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'In The Heights' Leaps From Stage To Screen With Exuberance To Spare


Onto another story. Before Lin-Manuel Miranda created the hit musical "Hamilton," he wrote another Broadway show that ran for years - "In The Heights." Instead of a founding father, it celebrates a New York neighborhood. Well, the movie version arrives this weekend, and Bob Mondello says it has made the leap from stage to screen with exuberance to spare.

BOB MONDELLO, BYLINE: Neuva York is awakening to the hottest day of the summer. People spilling out of brownstone apartment buildings in upper Manhattan, every sound syncopated - water from a hose, the clank of a gate, a manhole cover spun by a young bodega owner as if he's DJ'ing the shaking-off of the city's slumber.


ANTHONY RAMOS: (As Usnavi de la Vega, rapping) Lights up on Washington Heights, up at the break of day. I wake up, and I got this little punk I got to chase away. Pop the grate at the crack of dawn. Sing while I wipe down the awning. Hey, y'all. Good morning.

MONDELLO: This is Usnavi, who's about to introduce us to enough pals that you'll think you've met half the barrio - Vanessa, the girl he's afraid to ask for a date; her co-workers at the beauty shop; Benny, the cab dispatcher; Nina, who got into Stanford; teen cousin Sonny; and Abuela Claudia, who gets through days with patience and faith.


OLGA MEREDIZ: (As Abuela Claudia, singing) Every day - (singing in Spanish).

MONDELLO: Director Jon M. Chu has each of them pop in and out, and then has Usnavi look out the bodega window.


RAMOS: (As Usnavi, rapping) So we cannot stop. This is our block.

MONDELLO: What had been an empty street is now teeming with people, hundreds spinning and leaping in unison. It's a sight that might have been cool pre-pandemic, in an old movie musical way, but after a year of social distancing, it's flat-out electrifying. How on earth will the director follow it, you wonder? It turns out by doing it again and again and again, with occasional timeouts for those characters we just met. Each has a dream, usually of heading somewhere else - Benny to business school, Vanessa to a career in fashion, Usnavi to his native Dominican Republic with his cousin Sonny and Abuela Claudia, who's grandmother to the whole community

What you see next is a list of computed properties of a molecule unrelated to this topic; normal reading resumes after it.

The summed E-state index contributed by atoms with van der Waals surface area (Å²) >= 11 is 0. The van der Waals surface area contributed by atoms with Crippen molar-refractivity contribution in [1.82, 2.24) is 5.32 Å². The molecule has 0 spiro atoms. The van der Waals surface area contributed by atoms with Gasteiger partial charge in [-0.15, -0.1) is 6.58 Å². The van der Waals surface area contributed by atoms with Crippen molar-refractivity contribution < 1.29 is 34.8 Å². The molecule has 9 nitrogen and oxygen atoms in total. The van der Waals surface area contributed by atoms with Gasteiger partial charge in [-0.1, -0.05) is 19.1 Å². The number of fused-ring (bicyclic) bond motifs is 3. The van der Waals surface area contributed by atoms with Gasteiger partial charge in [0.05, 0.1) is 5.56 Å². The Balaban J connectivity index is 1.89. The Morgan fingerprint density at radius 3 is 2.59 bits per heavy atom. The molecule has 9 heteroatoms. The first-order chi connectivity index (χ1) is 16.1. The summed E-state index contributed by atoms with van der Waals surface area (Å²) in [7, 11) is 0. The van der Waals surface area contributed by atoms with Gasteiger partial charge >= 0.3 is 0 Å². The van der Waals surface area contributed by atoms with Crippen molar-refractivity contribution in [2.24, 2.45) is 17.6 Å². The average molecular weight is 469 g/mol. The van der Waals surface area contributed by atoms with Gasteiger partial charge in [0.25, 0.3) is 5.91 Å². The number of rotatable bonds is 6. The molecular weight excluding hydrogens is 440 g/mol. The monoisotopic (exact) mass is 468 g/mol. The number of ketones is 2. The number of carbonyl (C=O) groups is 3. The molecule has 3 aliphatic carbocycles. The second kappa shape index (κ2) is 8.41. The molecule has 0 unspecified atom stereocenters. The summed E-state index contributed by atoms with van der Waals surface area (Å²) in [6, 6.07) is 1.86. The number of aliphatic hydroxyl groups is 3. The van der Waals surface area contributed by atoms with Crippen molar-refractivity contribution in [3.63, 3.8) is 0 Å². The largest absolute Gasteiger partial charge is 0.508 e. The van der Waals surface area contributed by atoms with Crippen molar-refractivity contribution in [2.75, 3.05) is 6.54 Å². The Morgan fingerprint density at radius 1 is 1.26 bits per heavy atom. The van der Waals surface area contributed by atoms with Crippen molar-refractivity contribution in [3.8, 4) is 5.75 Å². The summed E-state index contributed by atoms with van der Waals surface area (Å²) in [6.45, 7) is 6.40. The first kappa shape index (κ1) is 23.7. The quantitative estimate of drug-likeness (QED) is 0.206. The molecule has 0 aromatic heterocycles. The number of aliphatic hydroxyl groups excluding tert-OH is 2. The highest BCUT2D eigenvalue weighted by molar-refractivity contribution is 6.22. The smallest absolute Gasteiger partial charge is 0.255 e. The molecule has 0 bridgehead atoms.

MEREDIZ: (As Abuela Claudia) Oh, Usnavi. (Speaking Spanish) - workaholic. You think it would be different in the Dominican Republic?

RAMOS: (As Usnavi) Here I work to survive. (Speaking Spanish) - will be a labor of love. The plan was always to go back. You, me and Sonny?

GREGORY DIAZ IV: (As Sonny) The tropical air will keep you young, girl.

MEREDIZ: (As Abuela Claudia, laughter) Caramba. Buy me a bikini.

MONDELLO: On Broadway in 2008, Lin-Manuel Miranda made multiculturalism this show's watch-cry, just as he would to more telling effect when he created "Hamilton" a few years later. Here, characters hail from Cuba, Puerto Rico, the D.R. And more than a decade later, that still feels like a breath of fresh tropical air, as Usnavi - budding superstar Anthony Ramos - lights up the screen, even as he hides his light under a bushel when Vanessa bats her lashes.


MELISSA BARRERA: (As Vanessa, singing) You owe me a bottle of cold champagne.

RAMOS: (As Usnavi, singing) Are you moving?

BARRERA: (As Vanessa, singing) Just a little credit check, and I'm on that downtown train.

RAMOS: (As Usnavi, singing) Well, your coffee's on the house.

BARRERA: (As Vanessa, singing) OK.

COREY HAWKINS: (As Benny, singing) Usnavi, ask her out.

DIAZ: (As Sonny, singing) No way.

BARRERA: (As Vanessa, singing) I'll see you later, so...

MONDELLO: And she's out the door, and he didn't ask her out again.


HAWKINS: (As Benny, rapping) Yo, smooth operator...

MONDELLO: What ties all this together isn't so much a plot as a string of vignettes about gentrification, power outages, beauty parlor gossip. There are intimate songs about dreams and dreamers, but generally, when a moment threatens to become dramatic, someone yells something like...


RAMOS: (As Usnavi, singing) Can we make a little noise tonight?

MONDELLO: And we're into another splashy dance number, in one case with actual splashing; other times with visual fantasies director Chu has cooked up to illustrate character fantasies - bolts of fabric soaring off rooftops, chain-link fences that morph into subway maps, a gravity-defying dance on a fire escape, all lovely and upbeat and summery, which should make "In The Heights," in summary, just the ticket for a pandemic-weary crowd that wants to head back to the multiplex. I'm Bob Mondello. Transcript provided by NPR, Copyright NPR.

Bob Mondello, who jokes that he was a jinx at the beginning of his critical career — hired to write for every small paper that ever folded in Washington, just as it was about to collapse — saw that jinx broken in 1984 when he came to NPR.